What To Expect In 2012

Models, hardware-software co-design will take center stage as industry shifts to more re-use to satisfy faster time-to-market demands.

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By Ann Steffora Mutschler
Looking at the biggest challenges for system-level design in 2012, model availability, IP integration and hardware/software co-design top everyone’s list.

The integration of IP and enabling that from a system-level perspective is a significant challenge for the industry. Moreover, it will become even more significant as the market moves further down the Moore’s Law road map, and as 2.5D and 3D stacking become more mainstream.

“Getting closer to making the development and generation of the models part of the standard design flow, as opposed to knowing you are building a system and then saying, ‘Now I have to build a system-level model to enable my software,’ should be just part of the design flow that the model falls out naturally,” said Frank Schirrmeister, group director of product marketing for the system development suite at Cadence. He said that as part of model development efforts, addressing application-specificity will be key because different application areas, such as mil/aero, wireless communications, networking, industrial automation, will require specific models.

Jon McDonald, technical marketing engineer for the design and creation business unit at Mentor Graphics agreed. “Having the availability of the models, having people delivering models to the standards is going to be a continuing process of improving the number of models and improving the availability.”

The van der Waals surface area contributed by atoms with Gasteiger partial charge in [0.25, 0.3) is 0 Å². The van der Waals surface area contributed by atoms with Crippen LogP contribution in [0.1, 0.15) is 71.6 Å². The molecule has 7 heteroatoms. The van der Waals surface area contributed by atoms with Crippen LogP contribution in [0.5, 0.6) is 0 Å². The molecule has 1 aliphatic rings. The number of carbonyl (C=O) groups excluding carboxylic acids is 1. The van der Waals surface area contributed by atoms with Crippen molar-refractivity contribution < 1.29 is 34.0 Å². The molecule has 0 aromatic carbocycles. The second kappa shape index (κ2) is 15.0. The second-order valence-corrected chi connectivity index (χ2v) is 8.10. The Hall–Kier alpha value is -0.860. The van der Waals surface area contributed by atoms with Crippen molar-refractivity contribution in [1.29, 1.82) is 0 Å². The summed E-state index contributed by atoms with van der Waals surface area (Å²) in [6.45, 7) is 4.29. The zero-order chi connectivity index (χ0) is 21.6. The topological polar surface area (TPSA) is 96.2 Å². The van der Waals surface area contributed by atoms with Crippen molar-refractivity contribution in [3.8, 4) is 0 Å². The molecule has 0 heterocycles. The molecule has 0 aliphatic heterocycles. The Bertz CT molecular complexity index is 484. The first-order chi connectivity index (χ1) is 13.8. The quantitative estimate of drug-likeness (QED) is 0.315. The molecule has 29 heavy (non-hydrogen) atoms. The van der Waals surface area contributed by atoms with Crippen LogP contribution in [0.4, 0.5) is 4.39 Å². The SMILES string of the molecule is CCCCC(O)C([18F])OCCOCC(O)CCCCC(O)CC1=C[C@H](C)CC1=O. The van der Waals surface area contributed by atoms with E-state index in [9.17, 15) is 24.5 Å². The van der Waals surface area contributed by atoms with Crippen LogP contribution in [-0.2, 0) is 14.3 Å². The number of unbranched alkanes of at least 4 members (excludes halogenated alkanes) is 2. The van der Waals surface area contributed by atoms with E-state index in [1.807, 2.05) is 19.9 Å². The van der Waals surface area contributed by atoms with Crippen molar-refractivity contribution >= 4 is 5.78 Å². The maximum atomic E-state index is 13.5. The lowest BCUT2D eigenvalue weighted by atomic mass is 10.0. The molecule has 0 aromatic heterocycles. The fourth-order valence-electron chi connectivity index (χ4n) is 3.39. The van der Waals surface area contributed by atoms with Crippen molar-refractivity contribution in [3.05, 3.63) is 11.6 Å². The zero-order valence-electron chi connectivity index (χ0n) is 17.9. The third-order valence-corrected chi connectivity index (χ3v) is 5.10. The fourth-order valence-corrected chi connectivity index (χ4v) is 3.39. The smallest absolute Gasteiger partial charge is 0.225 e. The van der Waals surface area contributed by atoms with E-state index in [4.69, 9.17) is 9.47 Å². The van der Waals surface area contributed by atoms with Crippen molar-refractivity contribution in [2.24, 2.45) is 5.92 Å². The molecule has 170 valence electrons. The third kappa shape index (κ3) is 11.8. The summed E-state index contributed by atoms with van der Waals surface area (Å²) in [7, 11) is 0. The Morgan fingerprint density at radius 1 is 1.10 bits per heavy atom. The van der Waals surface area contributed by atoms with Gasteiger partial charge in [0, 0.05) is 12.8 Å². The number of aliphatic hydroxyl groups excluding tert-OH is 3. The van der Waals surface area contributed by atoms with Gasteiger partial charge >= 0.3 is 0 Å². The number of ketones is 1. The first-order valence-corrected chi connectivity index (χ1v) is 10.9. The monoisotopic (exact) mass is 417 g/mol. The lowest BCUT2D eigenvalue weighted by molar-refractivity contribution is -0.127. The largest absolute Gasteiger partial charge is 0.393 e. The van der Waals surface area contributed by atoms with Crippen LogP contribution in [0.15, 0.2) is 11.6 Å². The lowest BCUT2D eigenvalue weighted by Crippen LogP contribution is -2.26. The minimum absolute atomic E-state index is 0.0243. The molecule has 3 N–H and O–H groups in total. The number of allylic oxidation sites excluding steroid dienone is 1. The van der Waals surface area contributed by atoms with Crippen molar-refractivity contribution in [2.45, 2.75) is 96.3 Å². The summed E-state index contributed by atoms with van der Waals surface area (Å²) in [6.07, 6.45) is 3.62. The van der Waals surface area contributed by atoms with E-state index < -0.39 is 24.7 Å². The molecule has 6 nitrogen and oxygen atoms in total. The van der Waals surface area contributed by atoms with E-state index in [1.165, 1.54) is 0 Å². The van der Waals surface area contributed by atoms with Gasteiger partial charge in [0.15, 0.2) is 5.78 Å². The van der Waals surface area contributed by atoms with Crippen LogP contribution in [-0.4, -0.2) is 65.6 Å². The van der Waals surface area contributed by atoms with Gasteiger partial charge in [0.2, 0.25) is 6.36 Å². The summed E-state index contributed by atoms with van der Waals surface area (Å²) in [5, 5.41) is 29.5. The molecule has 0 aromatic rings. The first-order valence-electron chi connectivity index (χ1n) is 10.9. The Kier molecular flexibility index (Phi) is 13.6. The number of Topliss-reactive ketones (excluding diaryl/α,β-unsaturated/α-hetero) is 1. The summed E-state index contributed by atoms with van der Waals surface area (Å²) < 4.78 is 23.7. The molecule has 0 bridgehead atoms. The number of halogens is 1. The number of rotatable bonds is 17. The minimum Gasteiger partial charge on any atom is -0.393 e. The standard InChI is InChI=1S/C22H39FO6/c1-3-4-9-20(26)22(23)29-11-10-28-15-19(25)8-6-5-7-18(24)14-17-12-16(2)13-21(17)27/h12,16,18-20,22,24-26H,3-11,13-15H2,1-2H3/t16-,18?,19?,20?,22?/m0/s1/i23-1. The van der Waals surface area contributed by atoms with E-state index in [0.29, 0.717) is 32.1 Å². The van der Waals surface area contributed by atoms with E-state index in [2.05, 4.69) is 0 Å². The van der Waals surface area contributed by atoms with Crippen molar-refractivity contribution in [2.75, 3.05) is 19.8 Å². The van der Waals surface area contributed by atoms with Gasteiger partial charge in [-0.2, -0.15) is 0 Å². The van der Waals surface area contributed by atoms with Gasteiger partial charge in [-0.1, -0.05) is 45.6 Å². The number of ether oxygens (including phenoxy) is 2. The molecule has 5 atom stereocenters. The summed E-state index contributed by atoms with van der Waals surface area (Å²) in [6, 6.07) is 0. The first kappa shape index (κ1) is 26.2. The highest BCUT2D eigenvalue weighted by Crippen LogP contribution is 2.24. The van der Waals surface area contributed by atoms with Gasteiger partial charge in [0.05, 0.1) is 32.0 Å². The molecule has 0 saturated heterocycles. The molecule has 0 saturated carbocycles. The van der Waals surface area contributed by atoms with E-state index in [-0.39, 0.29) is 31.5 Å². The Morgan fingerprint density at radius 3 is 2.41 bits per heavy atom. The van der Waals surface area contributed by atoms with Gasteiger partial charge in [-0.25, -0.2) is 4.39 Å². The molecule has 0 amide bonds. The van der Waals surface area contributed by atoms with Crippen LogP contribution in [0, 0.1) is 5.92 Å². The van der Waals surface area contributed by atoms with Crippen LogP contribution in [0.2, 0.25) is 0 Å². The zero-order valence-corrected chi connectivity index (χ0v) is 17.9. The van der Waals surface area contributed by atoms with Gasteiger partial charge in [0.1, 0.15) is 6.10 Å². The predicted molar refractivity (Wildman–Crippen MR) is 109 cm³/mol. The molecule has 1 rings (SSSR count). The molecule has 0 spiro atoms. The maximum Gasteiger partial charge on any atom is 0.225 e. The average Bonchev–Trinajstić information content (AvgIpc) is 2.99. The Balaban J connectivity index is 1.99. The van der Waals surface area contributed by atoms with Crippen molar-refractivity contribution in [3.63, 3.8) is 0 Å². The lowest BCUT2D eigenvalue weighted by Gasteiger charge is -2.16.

Connected to that, he said the industry must make sure that standards are not corrupted. “One of the things that we’re starting to see is sometimes people are changing the standards or extending the standards to provide some added benefit. But extending the standard breaks the standard and is essentially trying to lock people into whatever it is. That’s an issue that we really need to be concerned with because if we segment standards and if everybody ends up having their own X, Y, Z, it’s going to destroy all the benefits that we are trying to achieve with common language.”

The importance of co-design
It’s hard to decipher the conflicting reports about growth, complexity and change, but there is talk about 2012 being an inflection point of sorts.

“There are two key challenges for system designers and for the system-design process,” said Mike Gianfagna, vice president of marketing at Atrenta. “One is this whole hardware software co-design thing. We’ve talked about this for years, but I think the time is now.”

He pointed to companies like Apple that are leading the way in this sarea. “One of the things that strikes us about Apple’s strategy is they’ll lead with the software experience and they’ll lead with the application code and say, ‘How do we build a hardware architecture that makes software scream and makes it work efficiently?’ That reverse direction is a tremendous opportunity–I won’t say it’s very widespread. Most design methodologies still go the other way where you build a hardware architecture, you document the software interface, you throw it over the wall and the software guys figure it out from there.”

More companies are beginning to talk about software being at least as important as software. Whether they use software as a starting point for design is another matter.